Several months ago, I started training for a marathon. I gave myself 13 weeks to train. I knew I was cutting it close, but I was a runner in high school. Sure, that was more than 30 years ago. Whatever. I thought I’d have no problem.
I trained with my friend Aaron, and even though he’s a few years younger than I am, I got a crick in my neck talking to him because he was always a few paces behind. That’s always how it was. I was the fastest on my cross-country team. I was the head of the pack.
But then six weeks into training, I tore my calf muscle. On marathon day, I stood on the sidelines while I cheered Aaron on.
Months passed and I healed.
Last week, I ran with my friend Margery. She’s 11 years older than I am and I was looking forward to a light jog and conversation. Before she fired the starting gun, she said she wouldn’t be able to talk and I was like, “Cool, I’ll get to talk the whole time.”
For the entire 40 minutes, the only words I could say were, “Slow down.”
Margery talked, but I couldn’t hear her from ten lengths behind.
When we finished, I leaned over, hands on my knees, and prayed I wouldn’t vomit. She invited me in. She said, “I’m sorry, I hogged the conversation.”
That was true, but I couldn’t stick around. I knew my stomach was about to blow.
And then I almost had a scene like the one in the movie Bridesmaids. Remember when the bridesmaids ate at that Brazilian steakhouse and then went to the bridal shop? They were in fancy dresses. They started to sweat. Someone got to the toilet first so Melissa McCarthy pulled up all that taffeta and pooed into the sink. Then Maya Rudolph ran outside in a puffy white dress and squatted in the street. That was almost me.
I biked a mile home, pedaling and then coasting while squeezing my butt.
I made it, barely.
I don’t think diarrhea is a typical runner’s reaction, but I have seen marathon runners lose their shit.
I was the kid on the playground who always got picked first. I scored 16 homeruns during my first little league season. In elementary school, I got the sit-up record and I know from my friends’ little brothers and sisters that I held it for many years. At Vineland Elementary, I won best athlete. At Palmetto Junior, I won it again. And again, I won best athlete at Palmetto Senior. I was the fastest two-miler in Miami-Dade County. Even now when I bump into someone who knew me then, they’ll ask if I’m still running.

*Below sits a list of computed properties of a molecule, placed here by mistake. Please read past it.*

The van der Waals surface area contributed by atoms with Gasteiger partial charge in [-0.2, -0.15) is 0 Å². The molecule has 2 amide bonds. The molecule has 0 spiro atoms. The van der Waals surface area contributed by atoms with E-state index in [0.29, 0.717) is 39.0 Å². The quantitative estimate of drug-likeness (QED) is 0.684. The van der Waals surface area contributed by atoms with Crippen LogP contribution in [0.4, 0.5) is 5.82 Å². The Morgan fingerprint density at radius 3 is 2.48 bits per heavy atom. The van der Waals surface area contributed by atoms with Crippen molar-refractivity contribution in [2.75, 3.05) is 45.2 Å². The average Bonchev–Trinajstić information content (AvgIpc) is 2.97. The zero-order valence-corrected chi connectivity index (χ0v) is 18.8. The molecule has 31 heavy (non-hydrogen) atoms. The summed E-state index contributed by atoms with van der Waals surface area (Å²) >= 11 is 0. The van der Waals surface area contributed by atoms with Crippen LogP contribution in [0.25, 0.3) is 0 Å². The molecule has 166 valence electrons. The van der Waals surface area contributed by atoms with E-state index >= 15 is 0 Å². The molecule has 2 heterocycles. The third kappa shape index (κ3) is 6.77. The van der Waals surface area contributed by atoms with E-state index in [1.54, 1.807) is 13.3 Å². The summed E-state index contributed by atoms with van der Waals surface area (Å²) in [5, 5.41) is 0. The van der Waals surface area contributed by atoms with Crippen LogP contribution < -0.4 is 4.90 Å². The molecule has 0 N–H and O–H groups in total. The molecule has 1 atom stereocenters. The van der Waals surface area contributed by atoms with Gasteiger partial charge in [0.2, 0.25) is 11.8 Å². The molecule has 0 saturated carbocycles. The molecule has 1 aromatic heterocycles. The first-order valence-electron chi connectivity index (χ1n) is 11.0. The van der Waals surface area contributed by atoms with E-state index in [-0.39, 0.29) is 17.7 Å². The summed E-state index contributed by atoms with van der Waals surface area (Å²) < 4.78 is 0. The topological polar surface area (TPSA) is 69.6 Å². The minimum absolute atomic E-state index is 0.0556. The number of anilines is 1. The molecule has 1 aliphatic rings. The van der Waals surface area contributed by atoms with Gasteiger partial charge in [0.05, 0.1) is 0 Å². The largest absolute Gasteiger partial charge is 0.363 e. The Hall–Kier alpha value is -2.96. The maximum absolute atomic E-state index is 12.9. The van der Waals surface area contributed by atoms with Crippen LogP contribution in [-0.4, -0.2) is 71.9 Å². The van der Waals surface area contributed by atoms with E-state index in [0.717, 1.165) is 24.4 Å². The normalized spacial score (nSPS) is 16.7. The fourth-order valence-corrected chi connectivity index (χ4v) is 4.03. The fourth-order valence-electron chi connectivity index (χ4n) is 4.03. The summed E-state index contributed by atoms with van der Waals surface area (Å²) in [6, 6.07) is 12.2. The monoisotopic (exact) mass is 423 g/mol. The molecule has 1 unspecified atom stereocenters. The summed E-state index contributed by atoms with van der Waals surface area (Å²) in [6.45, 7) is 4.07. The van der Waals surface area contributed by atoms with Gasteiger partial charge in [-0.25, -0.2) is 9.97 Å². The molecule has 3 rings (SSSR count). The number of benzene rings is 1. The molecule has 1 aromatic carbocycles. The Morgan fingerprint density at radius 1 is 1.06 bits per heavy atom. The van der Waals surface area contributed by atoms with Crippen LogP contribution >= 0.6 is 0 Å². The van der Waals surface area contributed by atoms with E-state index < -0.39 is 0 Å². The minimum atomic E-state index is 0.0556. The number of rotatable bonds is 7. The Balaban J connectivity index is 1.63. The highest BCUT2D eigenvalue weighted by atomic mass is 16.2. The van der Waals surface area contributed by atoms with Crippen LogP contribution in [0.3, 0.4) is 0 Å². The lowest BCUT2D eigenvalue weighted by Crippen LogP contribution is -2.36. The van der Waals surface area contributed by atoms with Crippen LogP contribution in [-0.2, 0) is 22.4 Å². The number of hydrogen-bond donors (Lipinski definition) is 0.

I played competitive junior tennis and was ranked top ten in Florida, then played tennis in college. Tennis got me into college. (PENN!)
Tennis players are famous for being snobs. Real players don’t play with hacks. I’m pretty sure since Margery didn’t play junior tennis, she’s a hack. So, when she asked me to play, I said, “Sorry no, I don’t play with hacks.”
Often, when men learn I played in college they challenge me. The latest was David. I gave him the hack line, but he insisted he’d been taking lessons every week and could give me a decent game. So, I used the strategy I always used, which was to keep the ball in play and run the guy side to side until he’s leaning against the back fence catching his breath between points. I was a tennis shark. I could have won money this way if tennis were anything like pool.
If this sounds like a humble brag, it’s not. This is a full-on brag. People brag when they’re insecure; I know that.
I’m insecure because being an athlete was the thing I had; it was where I derived my self-esteem. I knew that if I pushed myself, if I tried harder than anyone else, I would win. I relied on my body.
And now? Now, I’m the high school football star bragging about his past. Now, I’m a has-been.
Margery is 61. She plays tennis a few times a week and obviously she runs. I can see by looking that she doesn’t carry an ounce extra, but I still thought jogging with Margery would be a cool-down day.
Instead, this run flattened me. First my calf injury, which was my first injury ever, and then Margery. Am I done?
Of course, I could look at Margery and see an inspiration. And I do. I hope to be just like her when I grow up. But mostly I’m seeing what I’m not anymore.
I’m going to keep training because that’s what I do. I guess the next time someone asks me if I’m still running, I’ll say, “Yeah, slowly.”
Who will I be when the answer is no?
This is №45 of my #weeklyessaychallenge. I started this when I turned 50. My goal is 50 essays in a year. I’ve got 5 to go.